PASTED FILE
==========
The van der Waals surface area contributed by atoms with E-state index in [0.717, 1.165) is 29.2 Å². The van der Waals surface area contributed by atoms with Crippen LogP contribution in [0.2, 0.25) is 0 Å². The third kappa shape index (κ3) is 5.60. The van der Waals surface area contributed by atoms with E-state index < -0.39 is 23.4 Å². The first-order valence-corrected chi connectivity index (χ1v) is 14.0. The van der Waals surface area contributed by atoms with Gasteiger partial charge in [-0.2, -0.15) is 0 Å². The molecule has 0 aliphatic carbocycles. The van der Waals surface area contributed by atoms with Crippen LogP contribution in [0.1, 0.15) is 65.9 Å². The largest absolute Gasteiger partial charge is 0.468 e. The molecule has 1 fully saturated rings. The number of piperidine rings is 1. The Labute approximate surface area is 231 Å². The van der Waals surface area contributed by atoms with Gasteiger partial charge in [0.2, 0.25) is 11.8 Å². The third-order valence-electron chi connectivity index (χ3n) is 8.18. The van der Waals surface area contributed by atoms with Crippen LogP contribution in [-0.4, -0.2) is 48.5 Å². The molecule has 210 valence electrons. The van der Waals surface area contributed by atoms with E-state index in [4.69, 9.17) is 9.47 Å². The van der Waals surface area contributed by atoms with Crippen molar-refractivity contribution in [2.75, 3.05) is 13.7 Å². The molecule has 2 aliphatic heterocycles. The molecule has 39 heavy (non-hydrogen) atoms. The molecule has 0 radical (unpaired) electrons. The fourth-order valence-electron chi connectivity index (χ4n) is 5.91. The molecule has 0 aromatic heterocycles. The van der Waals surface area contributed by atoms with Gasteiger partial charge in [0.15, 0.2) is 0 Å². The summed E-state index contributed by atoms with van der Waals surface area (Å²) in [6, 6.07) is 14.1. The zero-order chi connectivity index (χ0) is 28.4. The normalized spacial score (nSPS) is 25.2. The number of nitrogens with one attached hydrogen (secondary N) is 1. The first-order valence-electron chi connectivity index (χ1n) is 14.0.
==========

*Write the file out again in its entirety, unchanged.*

The van der Waals surface area contributed by atoms with E-state index in [0.717, 1.165) is 29.2 Å². The van der Waals surface area contributed by atoms with Crippen LogP contribution in [0.2, 0.25) is 0 Å². The third kappa shape index (κ3) is 5.60. The van der Waals surface area contributed by atoms with E-state index < -0.39 is 23.4 Å². The first-order valence-corrected chi connectivity index (χ1v) is 14.0. The van der Waals surface area contributed by atoms with Gasteiger partial charge in [-0.2, -0.15) is 0 Å². The molecule has 0 aliphatic carbocycles. The van der Waals surface area contributed by atoms with Crippen LogP contribution in [0.1, 0.15) is 65.9 Å². The largest absolute Gasteiger partial charge is 0.468 e. The molecule has 1 fully saturated rings. The number of piperidine rings is 1. The Labute approximate surface area is 231 Å². The van der Waals surface area contributed by atoms with Gasteiger partial charge in [0.2, 0.25) is 11.8 Å². The third-order valence-electron chi connectivity index (χ3n) is 8.18. The van der Waals surface area contributed by atoms with Crippen LogP contribution in [-0.4, -0.2) is 48.5 Å². The molecule has 210 valence electrons. The van der Waals surface area contributed by atoms with E-state index in [4.69, 9.17) is 9.47 Å². The van der Waals surface area contributed by atoms with Crippen molar-refractivity contribution in [2.75, 3.05) is 13.7 Å². The molecule has 2 aliphatic heterocycles. The molecule has 39 heavy (non-hydrogen) atoms. The molecule has 0 radical (unpaired) electrons. The fourth-order valence-electron chi connectivity index (χ4n) is 5.91. The molecule has 0 aromatic heterocycles. The van der Waals surface area contributed by atoms with Gasteiger partial charge in [0.15, 0.2) is 0 Å². The summed E-state index contributed by atoms with van der Waals surface area (Å²) in [6, 6.07) is 14.1. The zero-order chi connectivity index (χ0) is 28.4. The normalized spacial score (nSPS) is 25.2. The number of nitrogens with one attached hydrogen (secondary N) is 1. The first-order valence-electron chi connectivity index (χ1n) is 14.0.